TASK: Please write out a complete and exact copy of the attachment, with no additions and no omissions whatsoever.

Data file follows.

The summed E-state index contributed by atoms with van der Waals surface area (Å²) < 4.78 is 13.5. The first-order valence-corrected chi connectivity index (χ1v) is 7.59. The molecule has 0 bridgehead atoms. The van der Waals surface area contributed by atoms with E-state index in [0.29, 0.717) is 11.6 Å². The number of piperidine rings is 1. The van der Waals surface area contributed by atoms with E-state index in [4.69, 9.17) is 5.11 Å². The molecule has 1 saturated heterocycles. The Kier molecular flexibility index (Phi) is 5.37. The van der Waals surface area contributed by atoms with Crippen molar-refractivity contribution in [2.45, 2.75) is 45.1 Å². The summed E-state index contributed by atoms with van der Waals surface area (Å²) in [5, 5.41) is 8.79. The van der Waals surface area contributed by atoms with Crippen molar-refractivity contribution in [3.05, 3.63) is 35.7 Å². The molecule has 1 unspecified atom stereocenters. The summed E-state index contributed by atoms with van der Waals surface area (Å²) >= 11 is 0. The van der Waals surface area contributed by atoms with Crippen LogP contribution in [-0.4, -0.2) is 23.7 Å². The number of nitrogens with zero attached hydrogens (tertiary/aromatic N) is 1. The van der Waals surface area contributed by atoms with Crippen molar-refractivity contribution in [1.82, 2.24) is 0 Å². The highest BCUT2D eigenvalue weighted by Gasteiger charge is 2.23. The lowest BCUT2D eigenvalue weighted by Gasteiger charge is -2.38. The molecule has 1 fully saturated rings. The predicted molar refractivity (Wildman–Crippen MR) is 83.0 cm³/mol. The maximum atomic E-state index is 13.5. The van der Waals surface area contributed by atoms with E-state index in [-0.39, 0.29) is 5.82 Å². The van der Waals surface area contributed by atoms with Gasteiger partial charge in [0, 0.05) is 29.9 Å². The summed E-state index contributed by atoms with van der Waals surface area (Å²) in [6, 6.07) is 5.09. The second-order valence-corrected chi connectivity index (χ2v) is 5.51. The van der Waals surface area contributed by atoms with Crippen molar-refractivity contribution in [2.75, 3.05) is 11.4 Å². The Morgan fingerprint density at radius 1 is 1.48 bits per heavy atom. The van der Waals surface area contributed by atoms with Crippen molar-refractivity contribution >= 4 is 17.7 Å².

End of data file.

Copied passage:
The summed E-state index contributed by atoms with van der Waals surface area (Å²) < 4.78 is 13.5. The first-order valence-corrected chi connectivity index (χ1v) is 7.59. The molecule has 0 bridgehead atoms. The van der Waals surface area contributed by atoms with E-state index in [0.29, 0.717) is 11.6 Å². The number of piperidine rings is 1. The van der Waals surface area contributed by atoms with E-state index in [4.69, 9.17) is 5.11 Å². The molecule has 1 saturated heterocycles. The Kier molecular flexibility index (Phi) is 5.37. The van der Waals surface area contributed by atoms with Crippen molar-refractivity contribution in [2.45, 2.75) is 45.1 Å². The summed E-state index contributed by atoms with van der Waals surface area (Å²) in [5, 5.41) is 8.79. The van der Waals surface area contributed by atoms with Crippen molar-refractivity contribution in [3.05, 3.63) is 35.7 Å². The molecule has 1 unspecified atom stereocenters. The summed E-state index contributed by atoms with van der Waals surface area (Å²) >= 11 is 0. The van der Waals surface area contributed by atoms with Crippen LogP contribution in [-0.4, -0.2) is 23.7 Å². The number of nitrogens with zero attached hydrogens (tertiary/aromatic N) is 1. The van der Waals surface area contributed by atoms with Crippen molar-refractivity contribution in [1.82, 2.24) is 0 Å². The highest BCUT2D eigenvalue weighted by Gasteiger charge is 2.23. The lowest BCUT2D eigenvalue weighted by Gasteiger charge is -2.38. The molecule has 1 fully saturated rings. The predicted molar refractivity (Wildman–Crippen MR) is 83.0 cm³/mol. The maximum atomic E-state index is 13.5. The van der Waals surface area contributed by atoms with E-state index in [-0.39, 0.29) is 5.82 Å². The van der Waals surface area contributed by atoms with Gasteiger partial charge in [0, 0.05) is 29.9 Å². The summed E-state index contributed by atoms with van der Waals surface area (Å²) in [6, 6.07) is 5.09. The second-order valence-corrected chi connectivity index (χ2v) is 5.51. The van der Waals surface area contributed by atoms with Crippen molar-refractivity contribution in [2.75, 3.05) is 11.4 Å². The Morgan fingerprint density at radius 1 is 1.48 bits per heavy atom. The van der Waals surface area contributed by atoms with Crippen molar-refractivity contribution >= 4 is 17.7 Å².